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VIDEO: Excuse Me, Professor! Correcting the slant on campus

excuse me professor book coverToo often, the message students get in college is that government is the answer to all social and economic problems. This happens in classes on history, sociology, politics, literature, and even in economics. You can graduate having heard only one narrative: the market has failed, so it must be replaced by all-controlling government bureaucracies.

FEE president Lawrence Reed is the editor of a wonderful collection of essays that address myth after myth. The book is Excuse Me, Professor (buy it from FEE). The essays deal with a huge range of issues that confront students every day. Unless young thinkers have an alternative paradigm in mind, the cause of human liberty will continue to lose the intellectual battle.

In this presentation at the Acton Institute, Reed discusses his new book and why it is an important contribution to setting the record straight. (Talk begins around 4:30 mark.)

Jeffrey A. TuckerJeffrey A. Tucker

Jeffrey Tucker is Director of Digital Development at FEE, CLO of the startup Liberty.me, and editor at Laissez Faire Books. Author of five books, he speaks at FEE summer seminars and other events. His latest book is Bit by Bit: How P2P Is Freeing the World.  Follow on Twitter and Like on Facebook.

Snopes during White House visit produces Barack Obama’s genuine birth certificate

Snopes.com, which brands itself as “the definitive Internet reference source for urban legends, folklore, myths, rumors, and misinformation,” has recently made a claim that any stories about its alleged ties to the White House, as well as to Democratic activist groups and donors, are nothing more than “urban legends, folklore, myths, rumors, and misinformation.”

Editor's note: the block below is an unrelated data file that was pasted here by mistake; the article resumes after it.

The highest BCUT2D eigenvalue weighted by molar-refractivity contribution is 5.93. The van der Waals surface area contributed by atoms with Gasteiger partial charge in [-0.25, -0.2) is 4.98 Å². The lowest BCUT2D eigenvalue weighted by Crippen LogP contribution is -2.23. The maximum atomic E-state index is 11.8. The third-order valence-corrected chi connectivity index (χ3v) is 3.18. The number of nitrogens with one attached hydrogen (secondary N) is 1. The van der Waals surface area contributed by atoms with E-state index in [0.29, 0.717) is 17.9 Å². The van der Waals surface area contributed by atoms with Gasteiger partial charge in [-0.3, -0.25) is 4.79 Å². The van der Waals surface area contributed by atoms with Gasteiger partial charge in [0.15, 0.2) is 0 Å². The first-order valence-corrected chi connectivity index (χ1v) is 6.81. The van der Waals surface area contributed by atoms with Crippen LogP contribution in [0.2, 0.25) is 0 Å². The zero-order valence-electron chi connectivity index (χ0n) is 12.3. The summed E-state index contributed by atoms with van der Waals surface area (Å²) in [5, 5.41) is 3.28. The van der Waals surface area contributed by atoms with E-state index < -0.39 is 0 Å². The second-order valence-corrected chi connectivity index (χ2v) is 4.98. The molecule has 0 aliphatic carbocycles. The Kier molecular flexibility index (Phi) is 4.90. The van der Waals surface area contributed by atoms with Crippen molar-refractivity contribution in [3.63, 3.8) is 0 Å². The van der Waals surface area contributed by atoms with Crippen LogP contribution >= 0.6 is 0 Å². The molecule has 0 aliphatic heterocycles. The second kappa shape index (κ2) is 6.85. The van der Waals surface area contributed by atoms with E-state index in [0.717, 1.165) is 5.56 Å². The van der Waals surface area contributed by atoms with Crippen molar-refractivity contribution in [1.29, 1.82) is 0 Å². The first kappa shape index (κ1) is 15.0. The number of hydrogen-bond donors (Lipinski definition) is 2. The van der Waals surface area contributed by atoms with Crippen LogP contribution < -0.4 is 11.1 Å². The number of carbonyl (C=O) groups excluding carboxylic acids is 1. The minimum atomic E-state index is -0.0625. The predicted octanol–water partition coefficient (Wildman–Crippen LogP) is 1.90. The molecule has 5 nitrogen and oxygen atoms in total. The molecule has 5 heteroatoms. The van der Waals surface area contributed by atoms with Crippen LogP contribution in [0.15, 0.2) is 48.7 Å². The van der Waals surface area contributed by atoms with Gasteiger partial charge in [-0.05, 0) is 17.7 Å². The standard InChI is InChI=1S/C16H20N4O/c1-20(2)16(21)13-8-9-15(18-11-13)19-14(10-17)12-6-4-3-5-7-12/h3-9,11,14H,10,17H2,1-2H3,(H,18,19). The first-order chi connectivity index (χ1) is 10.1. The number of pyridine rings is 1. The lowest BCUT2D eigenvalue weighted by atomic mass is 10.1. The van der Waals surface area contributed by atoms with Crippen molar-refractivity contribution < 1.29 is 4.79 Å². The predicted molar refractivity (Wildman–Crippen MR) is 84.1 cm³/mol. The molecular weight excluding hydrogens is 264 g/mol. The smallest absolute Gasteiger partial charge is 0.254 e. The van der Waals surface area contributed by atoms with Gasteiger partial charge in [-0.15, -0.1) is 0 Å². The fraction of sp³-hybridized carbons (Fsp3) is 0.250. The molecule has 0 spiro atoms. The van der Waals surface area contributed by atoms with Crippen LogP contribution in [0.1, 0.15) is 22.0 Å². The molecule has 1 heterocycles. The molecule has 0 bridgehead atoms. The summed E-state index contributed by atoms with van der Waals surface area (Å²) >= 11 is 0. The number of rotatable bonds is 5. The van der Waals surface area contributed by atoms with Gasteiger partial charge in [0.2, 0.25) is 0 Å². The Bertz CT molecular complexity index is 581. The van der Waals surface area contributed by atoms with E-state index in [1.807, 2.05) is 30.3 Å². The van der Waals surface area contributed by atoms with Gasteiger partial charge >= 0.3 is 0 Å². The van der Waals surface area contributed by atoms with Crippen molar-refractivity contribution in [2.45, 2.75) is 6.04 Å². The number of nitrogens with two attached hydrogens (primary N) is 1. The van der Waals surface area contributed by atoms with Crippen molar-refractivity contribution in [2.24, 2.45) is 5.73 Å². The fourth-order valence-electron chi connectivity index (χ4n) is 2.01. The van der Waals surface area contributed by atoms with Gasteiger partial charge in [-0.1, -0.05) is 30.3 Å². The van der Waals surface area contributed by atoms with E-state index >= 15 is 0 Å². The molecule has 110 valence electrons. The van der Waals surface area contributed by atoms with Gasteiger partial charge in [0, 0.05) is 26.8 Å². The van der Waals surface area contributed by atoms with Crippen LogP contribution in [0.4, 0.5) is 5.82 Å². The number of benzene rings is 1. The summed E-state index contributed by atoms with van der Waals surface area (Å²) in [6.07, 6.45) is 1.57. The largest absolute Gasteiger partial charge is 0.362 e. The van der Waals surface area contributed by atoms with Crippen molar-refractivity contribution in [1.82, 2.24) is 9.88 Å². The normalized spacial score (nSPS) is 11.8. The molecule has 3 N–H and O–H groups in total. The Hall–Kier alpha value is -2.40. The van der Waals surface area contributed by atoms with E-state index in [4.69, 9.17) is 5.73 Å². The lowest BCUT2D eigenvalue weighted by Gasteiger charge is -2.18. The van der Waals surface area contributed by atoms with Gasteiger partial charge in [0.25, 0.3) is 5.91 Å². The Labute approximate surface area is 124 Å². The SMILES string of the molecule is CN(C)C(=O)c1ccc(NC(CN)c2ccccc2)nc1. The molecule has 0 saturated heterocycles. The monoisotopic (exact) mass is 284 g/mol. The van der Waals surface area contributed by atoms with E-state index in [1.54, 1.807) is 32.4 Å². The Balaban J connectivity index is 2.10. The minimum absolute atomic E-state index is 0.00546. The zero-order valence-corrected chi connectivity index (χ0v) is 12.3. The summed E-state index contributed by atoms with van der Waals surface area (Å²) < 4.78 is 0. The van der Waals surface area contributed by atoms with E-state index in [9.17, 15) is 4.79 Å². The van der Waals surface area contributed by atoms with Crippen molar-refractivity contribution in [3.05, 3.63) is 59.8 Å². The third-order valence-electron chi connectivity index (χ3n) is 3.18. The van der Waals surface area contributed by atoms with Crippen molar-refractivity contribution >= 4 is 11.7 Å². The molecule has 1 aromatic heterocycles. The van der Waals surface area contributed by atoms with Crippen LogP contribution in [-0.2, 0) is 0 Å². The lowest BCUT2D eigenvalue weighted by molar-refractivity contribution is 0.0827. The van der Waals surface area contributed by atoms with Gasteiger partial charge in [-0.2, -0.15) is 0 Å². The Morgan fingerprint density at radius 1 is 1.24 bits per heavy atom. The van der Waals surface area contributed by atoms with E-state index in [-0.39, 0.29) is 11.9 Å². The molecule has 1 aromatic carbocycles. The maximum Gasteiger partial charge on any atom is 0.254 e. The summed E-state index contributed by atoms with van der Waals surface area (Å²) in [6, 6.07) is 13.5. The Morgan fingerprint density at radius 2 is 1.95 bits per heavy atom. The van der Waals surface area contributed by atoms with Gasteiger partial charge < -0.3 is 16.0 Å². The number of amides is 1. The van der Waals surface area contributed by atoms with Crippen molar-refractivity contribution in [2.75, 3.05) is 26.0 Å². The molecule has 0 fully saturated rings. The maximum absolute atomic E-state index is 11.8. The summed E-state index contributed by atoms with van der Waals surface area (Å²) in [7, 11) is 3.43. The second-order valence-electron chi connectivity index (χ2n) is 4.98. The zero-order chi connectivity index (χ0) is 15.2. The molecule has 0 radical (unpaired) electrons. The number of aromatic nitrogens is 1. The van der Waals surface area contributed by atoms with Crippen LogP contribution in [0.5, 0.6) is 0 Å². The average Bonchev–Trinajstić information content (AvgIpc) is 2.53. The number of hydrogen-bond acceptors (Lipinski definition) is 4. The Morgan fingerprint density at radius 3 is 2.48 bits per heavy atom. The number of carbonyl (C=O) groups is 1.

Snopes.com representatives, hereinafter referred to as SNOPES, made this statement at a recent meeting with Democratic activist groups and donors that happened at the White House.

SNOPES further promised to up their game debunking anything “fishy” anyone says about Obama, his administration, the Democratic activist groups and donors, or their proxies, as well as about their alleged ties with SNOPES.

SNOPES supported their statement with a substantial list of news stories and rumors they had discredited without any joint effort or coordination with Democratic organizations, which should serve as definitive proof of the Internet company’s uncoordinated, disjointed, and disorganized position on political issues.

In one example, SNOPES had proven without a shadow of a doubt that when a young Barack Obama registered at Columbia as a foreign student, it didn’t mean that he was a foreigner, or a student, or Barack Obama. Being registering at Columbia as “Barack” didn’t mean he was registered as “Barry Soetoro,” or anyone else impersonating anyone else, and that a man who was born in Nairobi wasn’t also simultaneously born in Honolulu and Jakarta; it should appear reasonable that a man with audacity can be born in several places at any one time, or “reborn,” or beamed to Earth from the dreams of his father, or someone else’s father – an explanation that should have satisfied anyone not totally deranged.

SNOPES had also clarified the confusion over the social security card issued to young Barry in Connecticut, a state that only gives such cards to those who were born and lived there. According to SNOPES, the fact that young Obama never visited Connecticut didn’t mean that he was the John Smith who had the same social security number and who had died decades before Barry was born, as clearly evidenced by the undeniable fact that the deceased had never filed a complaint of identity theft, nor had there been any record of a police report filed against Barry Soetoro in 1922. Furthermore, a dead man in one state having the very same number as one living in another didn’t mean that that Barack Obama’s younger self was not born ever, or that he never lived somewhere, which proves, ipso facto, that Barack Obama was indeed born and lived somewhere sometime.